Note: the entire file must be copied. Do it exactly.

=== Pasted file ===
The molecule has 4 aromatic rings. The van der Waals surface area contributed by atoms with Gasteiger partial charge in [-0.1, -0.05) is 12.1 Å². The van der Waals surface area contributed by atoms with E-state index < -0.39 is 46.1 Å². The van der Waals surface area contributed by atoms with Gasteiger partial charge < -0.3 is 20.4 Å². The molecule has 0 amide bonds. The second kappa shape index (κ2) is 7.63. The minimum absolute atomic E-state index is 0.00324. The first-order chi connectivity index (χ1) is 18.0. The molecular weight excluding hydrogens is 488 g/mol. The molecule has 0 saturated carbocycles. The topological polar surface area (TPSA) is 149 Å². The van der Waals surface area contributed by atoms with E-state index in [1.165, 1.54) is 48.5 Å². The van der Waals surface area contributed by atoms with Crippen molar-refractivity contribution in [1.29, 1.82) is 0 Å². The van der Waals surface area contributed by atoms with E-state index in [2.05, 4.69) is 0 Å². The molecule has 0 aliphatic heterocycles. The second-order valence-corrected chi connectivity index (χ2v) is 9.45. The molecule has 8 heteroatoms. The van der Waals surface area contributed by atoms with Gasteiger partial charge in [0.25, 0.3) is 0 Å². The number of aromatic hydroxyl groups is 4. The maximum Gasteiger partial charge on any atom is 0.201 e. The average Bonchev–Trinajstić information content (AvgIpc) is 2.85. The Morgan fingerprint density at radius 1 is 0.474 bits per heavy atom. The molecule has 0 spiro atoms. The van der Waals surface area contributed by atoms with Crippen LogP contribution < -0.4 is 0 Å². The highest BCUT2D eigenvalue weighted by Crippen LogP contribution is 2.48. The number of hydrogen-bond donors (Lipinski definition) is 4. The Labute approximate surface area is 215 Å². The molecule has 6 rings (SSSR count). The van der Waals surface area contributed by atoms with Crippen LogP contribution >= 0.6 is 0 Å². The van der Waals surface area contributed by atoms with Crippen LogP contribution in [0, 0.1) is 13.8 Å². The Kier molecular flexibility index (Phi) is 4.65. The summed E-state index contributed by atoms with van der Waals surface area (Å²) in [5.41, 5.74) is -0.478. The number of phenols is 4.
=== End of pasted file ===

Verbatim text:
The molecule has 4 aromatic rings. The van der Waals surface area contributed by atoms with Gasteiger partial charge in [-0.1, -0.05) is 12.1 Å². The van der Waals surface area contributed by atoms with E-state index < -0.39 is 46.1 Å². The van der Waals surface area contributed by atoms with Gasteiger partial charge < -0.3 is 20.4 Å². The molecule has 0 amide bonds. The second kappa shape index (κ2) is 7.63. The minimum absolute atomic E-state index is 0.00324. The first-order chi connectivity index (χ1) is 18.0. The molecular weight excluding hydrogens is 488 g/mol. The molecule has 0 saturated carbocycles. The topological polar surface area (TPSA) is 149 Å². The van der Waals surface area contributed by atoms with E-state index in [1.165, 1.54) is 48.5 Å². The van der Waals surface area contributed by atoms with Crippen molar-refractivity contribution in [1.29, 1.82) is 0 Å². The van der Waals surface area contributed by atoms with E-state index in [2.05, 4.69) is 0 Å². The molecule has 0 aliphatic heterocycles. The second-order valence-corrected chi connectivity index (χ2v) is 9.45. The molecule has 8 heteroatoms. The van der Waals surface area contributed by atoms with Gasteiger partial charge in [0.25, 0.3) is 0 Å². The number of aromatic hydroxyl groups is 4. The maximum Gasteiger partial charge on any atom is 0.201 e. The average Bonchev–Trinajstić information content (AvgIpc) is 2.85. The Morgan fingerprint density at radius 1 is 0.474 bits per heavy atom. The molecule has 0 spiro atoms. The van der Waals surface area contributed by atoms with Crippen LogP contribution < -0.4 is 0 Å². The highest BCUT2D eigenvalue weighted by Crippen LogP contribution is 2.48. The number of hydrogen-bond donors (Lipinski definition) is 4. The Labute approximate surface area is 215 Å². The molecule has 6 rings (SSSR count). The van der Waals surface area contributed by atoms with Crippen LogP contribution >= 0.6 is 0 Å². The van der Waals surface area contributed by atoms with Crippen LogP contribution in [0, 0.1) is 13.8 Å². The Kier molecular flexibility index (Phi) is 4.65. The summed E-state index contributed by atoms with van der Waals surface area (Å²) in [5.41, 5.74) is -0.478. The number of phenols is 4.